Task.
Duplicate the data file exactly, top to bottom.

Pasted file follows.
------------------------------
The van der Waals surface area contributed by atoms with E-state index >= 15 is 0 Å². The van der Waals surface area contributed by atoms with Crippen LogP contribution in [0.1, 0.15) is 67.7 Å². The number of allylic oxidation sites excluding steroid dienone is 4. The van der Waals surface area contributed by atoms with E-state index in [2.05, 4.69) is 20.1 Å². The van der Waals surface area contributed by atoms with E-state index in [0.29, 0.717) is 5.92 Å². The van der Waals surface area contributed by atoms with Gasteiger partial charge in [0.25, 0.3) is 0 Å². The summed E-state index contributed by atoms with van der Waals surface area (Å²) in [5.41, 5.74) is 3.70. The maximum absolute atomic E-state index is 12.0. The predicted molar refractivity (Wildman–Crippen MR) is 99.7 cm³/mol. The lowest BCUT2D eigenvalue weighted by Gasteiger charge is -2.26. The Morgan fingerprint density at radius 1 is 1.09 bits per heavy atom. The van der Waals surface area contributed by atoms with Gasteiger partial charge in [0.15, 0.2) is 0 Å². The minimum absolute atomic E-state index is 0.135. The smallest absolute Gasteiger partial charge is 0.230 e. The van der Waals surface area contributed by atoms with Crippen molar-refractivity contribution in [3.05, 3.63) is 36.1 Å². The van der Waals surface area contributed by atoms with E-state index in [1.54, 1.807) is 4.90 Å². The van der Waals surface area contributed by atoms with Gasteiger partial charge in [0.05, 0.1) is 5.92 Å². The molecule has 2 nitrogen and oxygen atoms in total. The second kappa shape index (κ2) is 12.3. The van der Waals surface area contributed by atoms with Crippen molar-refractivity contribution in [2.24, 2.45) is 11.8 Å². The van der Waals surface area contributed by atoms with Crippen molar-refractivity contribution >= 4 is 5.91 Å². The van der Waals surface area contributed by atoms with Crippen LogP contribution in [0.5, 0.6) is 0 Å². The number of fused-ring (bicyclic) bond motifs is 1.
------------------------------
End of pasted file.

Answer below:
The van der Waals surface area contributed by atoms with E-state index >= 15 is 0 Å². The van der Waals surface area contributed by atoms with Crippen LogP contribution in [0.1, 0.15) is 67.7 Å². The number of allylic oxidation sites excluding steroid dienone is 4. The van der Waals surface area contributed by atoms with E-state index in [2.05, 4.69) is 20.1 Å². The van der Waals surface area contributed by atoms with E-state index in [0.29, 0.717) is 5.92 Å². The van der Waals surface area contributed by atoms with Gasteiger partial charge in [0.25, 0.3) is 0 Å². The summed E-state index contributed by atoms with van der Waals surface area (Å²) in [5.41, 5.74) is 3.70. The maximum absolute atomic E-state index is 12.0. The predicted molar refractivity (Wildman–Crippen MR) is 99.7 cm³/mol. The lowest BCUT2D eigenvalue weighted by Gasteiger charge is -2.26. The Morgan fingerprint density at radius 1 is 1.09 bits per heavy atom. The van der Waals surface area contributed by atoms with Gasteiger partial charge in [0.15, 0.2) is 0 Å². The minimum absolute atomic E-state index is 0.135. The smallest absolute Gasteiger partial charge is 0.230 e. The van der Waals surface area contributed by atoms with Crippen molar-refractivity contribution in [3.05, 3.63) is 36.1 Å². The van der Waals surface area contributed by atoms with E-state index in [1.54, 1.807) is 4.90 Å². The van der Waals surface area contributed by atoms with Gasteiger partial charge in [0.05, 0.1) is 5.92 Å². The molecule has 2 nitrogen and oxygen atoms in total. The second kappa shape index (κ2) is 12.3. The van der Waals surface area contributed by atoms with Crippen molar-refractivity contribution in [2.24, 2.45) is 11.8 Å². The van der Waals surface area contributed by atoms with Crippen molar-refractivity contribution >= 4 is 5.91 Å². The van der Waals surface area contributed by atoms with Crippen LogP contribution in [0.5, 0.6) is 0 Å². The number of fused-ring (bicyclic) bond motifs is 1.